WINKLER: What happened was that she paid the priests no mind, and as a teenager, started singing in jazz clubs, eventually working with one of Spain's hottest producers. He once called her the most liberated woman on Earth, and the freedoms keep coming. Just last year, Buika worked with the 91-year-old legendary gun-toting singer Chavela Vargas. And Vargas, she says, unlocked the prison door of loneliness for her - by explaining that women need loneliness to create without interference.

(Soundbite of music)

Ms. BUIKA: (Singing in foreign language)

So, to me, it was like a boom. Like a big boom in my head, because I was so scared of loneliness. I was so scared of loneliness. I was like wow. When you are alone, you hear yourself. And I didn't want to hear myself.

WINKLER: So how exactly did freedom from that fear change her voice?

Ms. BUIKA: My voice is like growing with myself. We feel both of us. We feel so much strung right now.

(Soundbite of music)

Ms. BUIKA: (Singing in foreign language)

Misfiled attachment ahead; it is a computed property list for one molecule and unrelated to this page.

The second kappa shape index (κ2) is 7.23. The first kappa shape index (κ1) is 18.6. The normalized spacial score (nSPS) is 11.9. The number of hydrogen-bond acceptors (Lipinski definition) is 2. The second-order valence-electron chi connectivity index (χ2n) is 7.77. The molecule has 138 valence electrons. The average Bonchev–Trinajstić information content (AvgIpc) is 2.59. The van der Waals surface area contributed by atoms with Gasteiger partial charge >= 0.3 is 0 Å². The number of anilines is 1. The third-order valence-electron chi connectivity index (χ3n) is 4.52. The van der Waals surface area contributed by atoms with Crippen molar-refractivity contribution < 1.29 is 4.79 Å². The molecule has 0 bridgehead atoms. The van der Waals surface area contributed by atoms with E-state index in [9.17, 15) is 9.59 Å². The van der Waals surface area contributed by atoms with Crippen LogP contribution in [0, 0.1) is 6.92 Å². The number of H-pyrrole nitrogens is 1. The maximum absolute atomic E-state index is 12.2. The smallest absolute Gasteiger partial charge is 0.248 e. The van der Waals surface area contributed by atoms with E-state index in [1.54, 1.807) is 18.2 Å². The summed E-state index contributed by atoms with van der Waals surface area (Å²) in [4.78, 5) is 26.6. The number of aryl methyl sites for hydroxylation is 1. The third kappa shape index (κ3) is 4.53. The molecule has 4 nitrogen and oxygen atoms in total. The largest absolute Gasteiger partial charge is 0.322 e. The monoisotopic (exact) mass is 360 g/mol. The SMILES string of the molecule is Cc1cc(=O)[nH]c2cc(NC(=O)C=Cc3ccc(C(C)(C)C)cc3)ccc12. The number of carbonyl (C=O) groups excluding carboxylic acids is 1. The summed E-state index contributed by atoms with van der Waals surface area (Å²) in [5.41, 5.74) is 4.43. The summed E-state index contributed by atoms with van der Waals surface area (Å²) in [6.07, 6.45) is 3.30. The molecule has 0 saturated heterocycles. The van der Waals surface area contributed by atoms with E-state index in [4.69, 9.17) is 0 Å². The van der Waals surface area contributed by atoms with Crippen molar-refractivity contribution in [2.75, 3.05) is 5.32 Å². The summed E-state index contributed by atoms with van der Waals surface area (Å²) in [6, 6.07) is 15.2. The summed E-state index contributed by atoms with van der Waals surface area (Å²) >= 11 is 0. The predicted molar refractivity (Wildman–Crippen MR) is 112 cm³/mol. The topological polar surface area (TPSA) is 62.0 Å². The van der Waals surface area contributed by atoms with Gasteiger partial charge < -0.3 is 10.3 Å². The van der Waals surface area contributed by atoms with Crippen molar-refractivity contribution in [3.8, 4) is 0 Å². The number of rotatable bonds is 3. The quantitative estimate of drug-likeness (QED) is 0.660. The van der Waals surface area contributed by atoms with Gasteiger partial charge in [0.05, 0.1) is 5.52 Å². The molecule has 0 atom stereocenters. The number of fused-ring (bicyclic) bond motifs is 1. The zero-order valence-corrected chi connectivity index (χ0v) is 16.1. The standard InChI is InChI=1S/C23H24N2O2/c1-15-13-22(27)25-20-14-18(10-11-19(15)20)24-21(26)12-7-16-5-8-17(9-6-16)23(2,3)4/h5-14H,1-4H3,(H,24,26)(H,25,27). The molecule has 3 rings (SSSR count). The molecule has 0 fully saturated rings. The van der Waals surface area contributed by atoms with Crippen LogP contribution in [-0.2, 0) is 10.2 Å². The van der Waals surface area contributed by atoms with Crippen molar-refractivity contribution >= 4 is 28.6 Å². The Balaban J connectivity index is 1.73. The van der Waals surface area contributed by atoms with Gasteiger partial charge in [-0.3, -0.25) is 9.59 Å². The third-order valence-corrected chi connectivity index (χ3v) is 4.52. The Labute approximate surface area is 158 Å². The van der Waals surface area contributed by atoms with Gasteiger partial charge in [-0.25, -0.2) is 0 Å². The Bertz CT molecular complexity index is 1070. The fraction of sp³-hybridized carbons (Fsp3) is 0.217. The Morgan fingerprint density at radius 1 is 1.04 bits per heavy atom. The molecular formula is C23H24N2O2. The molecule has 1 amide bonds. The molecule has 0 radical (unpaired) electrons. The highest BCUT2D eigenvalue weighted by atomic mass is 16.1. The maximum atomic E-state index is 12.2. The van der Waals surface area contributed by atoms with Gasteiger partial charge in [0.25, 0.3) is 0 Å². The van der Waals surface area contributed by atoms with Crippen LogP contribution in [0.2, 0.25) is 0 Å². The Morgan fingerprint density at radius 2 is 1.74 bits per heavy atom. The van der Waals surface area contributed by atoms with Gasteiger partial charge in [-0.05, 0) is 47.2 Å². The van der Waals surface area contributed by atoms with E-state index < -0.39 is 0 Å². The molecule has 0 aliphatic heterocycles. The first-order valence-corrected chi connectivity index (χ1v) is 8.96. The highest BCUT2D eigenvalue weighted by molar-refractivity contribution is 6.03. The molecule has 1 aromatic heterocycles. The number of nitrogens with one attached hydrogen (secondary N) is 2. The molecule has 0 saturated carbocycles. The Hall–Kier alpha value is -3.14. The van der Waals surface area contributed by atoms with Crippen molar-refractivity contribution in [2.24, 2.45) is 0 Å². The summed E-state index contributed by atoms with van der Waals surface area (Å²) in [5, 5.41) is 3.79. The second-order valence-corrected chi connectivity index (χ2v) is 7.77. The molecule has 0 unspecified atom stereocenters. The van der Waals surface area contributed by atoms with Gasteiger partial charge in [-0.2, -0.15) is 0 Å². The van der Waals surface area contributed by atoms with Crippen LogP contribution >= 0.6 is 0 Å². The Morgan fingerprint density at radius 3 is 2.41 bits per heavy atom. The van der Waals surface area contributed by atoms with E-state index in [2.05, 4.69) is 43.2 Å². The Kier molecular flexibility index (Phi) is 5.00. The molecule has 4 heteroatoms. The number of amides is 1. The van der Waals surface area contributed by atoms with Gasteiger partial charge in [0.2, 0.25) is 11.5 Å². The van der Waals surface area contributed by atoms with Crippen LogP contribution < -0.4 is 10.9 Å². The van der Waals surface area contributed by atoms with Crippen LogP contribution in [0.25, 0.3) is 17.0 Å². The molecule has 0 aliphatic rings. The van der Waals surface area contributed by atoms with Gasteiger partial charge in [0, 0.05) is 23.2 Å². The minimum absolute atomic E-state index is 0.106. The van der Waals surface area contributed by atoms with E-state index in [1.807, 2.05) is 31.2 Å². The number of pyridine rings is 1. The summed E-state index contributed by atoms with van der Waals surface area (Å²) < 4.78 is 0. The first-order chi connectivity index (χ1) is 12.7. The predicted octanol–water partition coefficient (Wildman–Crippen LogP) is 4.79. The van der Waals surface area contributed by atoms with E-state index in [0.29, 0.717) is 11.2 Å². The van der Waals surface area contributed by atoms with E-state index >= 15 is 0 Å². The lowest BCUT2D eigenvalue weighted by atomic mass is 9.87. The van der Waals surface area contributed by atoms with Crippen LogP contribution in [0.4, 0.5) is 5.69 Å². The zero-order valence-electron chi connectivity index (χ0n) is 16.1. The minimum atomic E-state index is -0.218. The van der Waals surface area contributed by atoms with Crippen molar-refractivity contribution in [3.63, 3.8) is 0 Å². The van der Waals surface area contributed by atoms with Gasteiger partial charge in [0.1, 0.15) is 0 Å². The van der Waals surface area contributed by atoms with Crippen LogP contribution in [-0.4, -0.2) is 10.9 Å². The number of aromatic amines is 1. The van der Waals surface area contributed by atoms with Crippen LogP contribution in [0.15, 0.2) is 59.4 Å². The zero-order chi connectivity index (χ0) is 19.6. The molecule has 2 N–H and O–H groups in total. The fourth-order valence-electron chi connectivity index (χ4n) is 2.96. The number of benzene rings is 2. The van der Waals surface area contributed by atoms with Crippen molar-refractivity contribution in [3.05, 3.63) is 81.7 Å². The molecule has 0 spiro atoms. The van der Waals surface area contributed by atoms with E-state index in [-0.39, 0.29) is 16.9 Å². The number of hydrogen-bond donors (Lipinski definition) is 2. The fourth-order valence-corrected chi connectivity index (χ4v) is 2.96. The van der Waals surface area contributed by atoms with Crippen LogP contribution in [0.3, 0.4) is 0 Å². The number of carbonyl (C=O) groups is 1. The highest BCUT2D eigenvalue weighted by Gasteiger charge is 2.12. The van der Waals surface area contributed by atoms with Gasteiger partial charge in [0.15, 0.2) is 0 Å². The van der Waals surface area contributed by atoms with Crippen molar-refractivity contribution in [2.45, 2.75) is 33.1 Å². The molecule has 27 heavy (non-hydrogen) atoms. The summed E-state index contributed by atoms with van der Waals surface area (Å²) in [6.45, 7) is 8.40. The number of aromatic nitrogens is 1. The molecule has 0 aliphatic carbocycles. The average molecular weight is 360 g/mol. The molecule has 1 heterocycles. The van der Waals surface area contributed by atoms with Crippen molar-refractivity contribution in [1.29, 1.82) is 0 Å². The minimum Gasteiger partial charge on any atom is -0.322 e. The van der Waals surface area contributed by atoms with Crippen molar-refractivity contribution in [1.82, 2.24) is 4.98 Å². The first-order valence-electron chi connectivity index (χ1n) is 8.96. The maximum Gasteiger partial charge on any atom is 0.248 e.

WINKLER: Buika's voice has an intensity and a power that's hard to define. And it's there whether she's singing flamenco or soul or electronica or the blues. She says she finally feels completely free to sing whatever she wants.

Ms. BUIKA: I knew it maybe.

(Soundbite of laughter)

Ms. BUIKA: (Singing in foreign language)

Now, (unintelligible) when I'm singing blues.

(Singing) I'm a whiskey-drinking woman, and I drink whiskey all the time. But I do, I do, I do love myself (unintelligible) of mine, of mine, of mine, of mine, of mine.

We singing from the same places. We talking about the same needs. And we're talking about the same hopes. And what I feel for music when I'm singing is that we don't need the hope anymore. Hope is for the people who wait. And I don't want to wait no more. I'm not scared anymore. I'm not scared of myself. I'm not scared of my things. I'm not scared of my fear. I'm not scared of absolutely nothing. And that's music.

WINKLER: Buika, the most liberated woman on Earth is currently on her first major tour of the United States.

Alice Winkler, NPR News.

(Soundbite of music)

Ms. BUIKA: (Singing in foreign language)

NORRIS: You're listening to ALL THINGS CONSIDERED from NPR News.